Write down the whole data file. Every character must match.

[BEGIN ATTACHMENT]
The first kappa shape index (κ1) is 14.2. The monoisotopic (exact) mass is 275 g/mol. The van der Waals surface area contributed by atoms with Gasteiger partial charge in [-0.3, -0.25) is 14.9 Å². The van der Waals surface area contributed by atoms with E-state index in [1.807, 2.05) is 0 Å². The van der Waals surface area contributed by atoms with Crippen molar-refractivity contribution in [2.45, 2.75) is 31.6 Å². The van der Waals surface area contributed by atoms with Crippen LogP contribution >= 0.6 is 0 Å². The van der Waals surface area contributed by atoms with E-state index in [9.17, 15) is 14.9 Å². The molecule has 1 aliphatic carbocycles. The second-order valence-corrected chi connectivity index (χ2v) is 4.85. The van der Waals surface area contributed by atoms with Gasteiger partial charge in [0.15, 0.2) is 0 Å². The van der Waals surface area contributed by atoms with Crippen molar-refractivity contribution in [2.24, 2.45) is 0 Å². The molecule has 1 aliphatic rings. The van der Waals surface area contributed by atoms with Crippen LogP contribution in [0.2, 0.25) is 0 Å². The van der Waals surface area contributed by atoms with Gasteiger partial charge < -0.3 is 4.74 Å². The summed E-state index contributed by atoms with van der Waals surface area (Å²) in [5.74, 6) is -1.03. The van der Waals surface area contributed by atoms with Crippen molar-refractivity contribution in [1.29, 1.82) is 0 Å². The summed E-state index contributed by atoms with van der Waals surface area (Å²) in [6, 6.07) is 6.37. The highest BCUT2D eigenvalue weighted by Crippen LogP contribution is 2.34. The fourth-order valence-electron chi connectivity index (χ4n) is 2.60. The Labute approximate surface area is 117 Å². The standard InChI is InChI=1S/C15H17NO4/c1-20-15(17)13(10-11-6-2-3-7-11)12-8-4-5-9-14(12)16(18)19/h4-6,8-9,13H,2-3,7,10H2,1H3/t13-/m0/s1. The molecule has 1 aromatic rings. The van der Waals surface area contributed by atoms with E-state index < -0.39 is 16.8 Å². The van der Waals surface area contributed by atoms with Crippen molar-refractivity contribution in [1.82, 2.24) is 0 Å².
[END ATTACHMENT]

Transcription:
The first kappa shape index (κ1) is 14.2. The monoisotopic (exact) mass is 275 g/mol. The van der Waals surface area contributed by atoms with Gasteiger partial charge in [-0.3, -0.25) is 14.9 Å². The van der Waals surface area contributed by atoms with E-state index in [1.807, 2.05) is 0 Å². The van der Waals surface area contributed by atoms with Crippen molar-refractivity contribution in [2.45, 2.75) is 31.6 Å². The van der Waals surface area contributed by atoms with Crippen LogP contribution >= 0.6 is 0 Å². The van der Waals surface area contributed by atoms with E-state index in [9.17, 15) is 14.9 Å². The molecule has 1 aliphatic carbocycles. The second-order valence-corrected chi connectivity index (χ2v) is 4.85. The van der Waals surface area contributed by atoms with Gasteiger partial charge in [0.15, 0.2) is 0 Å². The van der Waals surface area contributed by atoms with Crippen molar-refractivity contribution in [2.24, 2.45) is 0 Å². The molecule has 1 aliphatic rings. The van der Waals surface area contributed by atoms with Crippen LogP contribution in [0.2, 0.25) is 0 Å². The van der Waals surface area contributed by atoms with Gasteiger partial charge < -0.3 is 4.74 Å². The summed E-state index contributed by atoms with van der Waals surface area (Å²) in [5.74, 6) is -1.03. The van der Waals surface area contributed by atoms with Crippen molar-refractivity contribution in [1.29, 1.82) is 0 Å². The summed E-state index contributed by atoms with van der Waals surface area (Å²) in [6, 6.07) is 6.37. The highest BCUT2D eigenvalue weighted by Crippen LogP contribution is 2.34. The fourth-order valence-electron chi connectivity index (χ4n) is 2.60. The Labute approximate surface area is 117 Å². The standard InChI is InChI=1S/C15H17NO4/c1-20-15(17)13(10-11-6-2-3-7-11)12-8-4-5-9-14(12)16(18)19/h4-6,8-9,13H,2-3,7,10H2,1H3/t13-/m0/s1. The molecule has 1 aromatic rings. The van der Waals surface area contributed by atoms with E-state index < -0.39 is 16.8 Å². The van der Waals surface area contributed by atoms with Crippen molar-refractivity contribution in [1.82, 2.24) is 0 Å².